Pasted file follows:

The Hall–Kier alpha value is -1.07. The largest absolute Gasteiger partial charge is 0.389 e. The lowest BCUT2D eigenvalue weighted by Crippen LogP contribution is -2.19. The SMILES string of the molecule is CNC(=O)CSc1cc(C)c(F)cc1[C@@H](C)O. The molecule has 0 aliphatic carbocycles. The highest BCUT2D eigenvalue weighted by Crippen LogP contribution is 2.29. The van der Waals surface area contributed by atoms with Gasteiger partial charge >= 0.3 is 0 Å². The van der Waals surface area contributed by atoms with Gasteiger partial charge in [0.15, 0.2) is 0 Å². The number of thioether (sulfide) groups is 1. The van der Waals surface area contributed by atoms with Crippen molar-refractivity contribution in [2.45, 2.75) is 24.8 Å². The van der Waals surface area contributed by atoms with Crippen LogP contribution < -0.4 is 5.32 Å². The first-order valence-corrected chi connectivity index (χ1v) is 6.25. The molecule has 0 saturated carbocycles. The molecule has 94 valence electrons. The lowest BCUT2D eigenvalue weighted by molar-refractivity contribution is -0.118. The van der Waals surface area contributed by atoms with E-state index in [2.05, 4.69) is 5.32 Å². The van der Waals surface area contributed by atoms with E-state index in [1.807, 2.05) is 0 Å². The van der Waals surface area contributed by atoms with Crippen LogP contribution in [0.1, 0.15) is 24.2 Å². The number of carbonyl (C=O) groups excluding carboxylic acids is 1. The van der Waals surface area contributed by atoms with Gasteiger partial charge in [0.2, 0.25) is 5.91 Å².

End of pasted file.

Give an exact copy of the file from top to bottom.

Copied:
The Hall–Kier alpha value is -1.07. The largest absolute Gasteiger partial charge is 0.389 e. The lowest BCUT2D eigenvalue weighted by Crippen LogP contribution is -2.19. The SMILES string of the molecule is CNC(=O)CSc1cc(C)c(F)cc1[C@@H](C)O. The molecule has 0 aliphatic carbocycles. The highest BCUT2D eigenvalue weighted by Crippen LogP contribution is 2.29. The van der Waals surface area contributed by atoms with Gasteiger partial charge >= 0.3 is 0 Å². The van der Waals surface area contributed by atoms with Gasteiger partial charge in [0.15, 0.2) is 0 Å². The number of thioether (sulfide) groups is 1. The van der Waals surface area contributed by atoms with Crippen molar-refractivity contribution in [2.45, 2.75) is 24.8 Å². The van der Waals surface area contributed by atoms with Crippen LogP contribution < -0.4 is 5.32 Å². The first-order valence-corrected chi connectivity index (χ1v) is 6.25. The molecule has 0 saturated carbocycles. The molecule has 94 valence electrons. The lowest BCUT2D eigenvalue weighted by molar-refractivity contribution is -0.118. The van der Waals surface area contributed by atoms with E-state index in [2.05, 4.69) is 5.32 Å². The van der Waals surface area contributed by atoms with E-state index in [1.807, 2.05) is 0 Å². The van der Waals surface area contributed by atoms with Crippen LogP contribution in [0.1, 0.15) is 24.2 Å². The number of carbonyl (C=O) groups excluding carboxylic acids is 1. The van der Waals surface area contributed by atoms with Gasteiger partial charge in [0.2, 0.25) is 5.91 Å².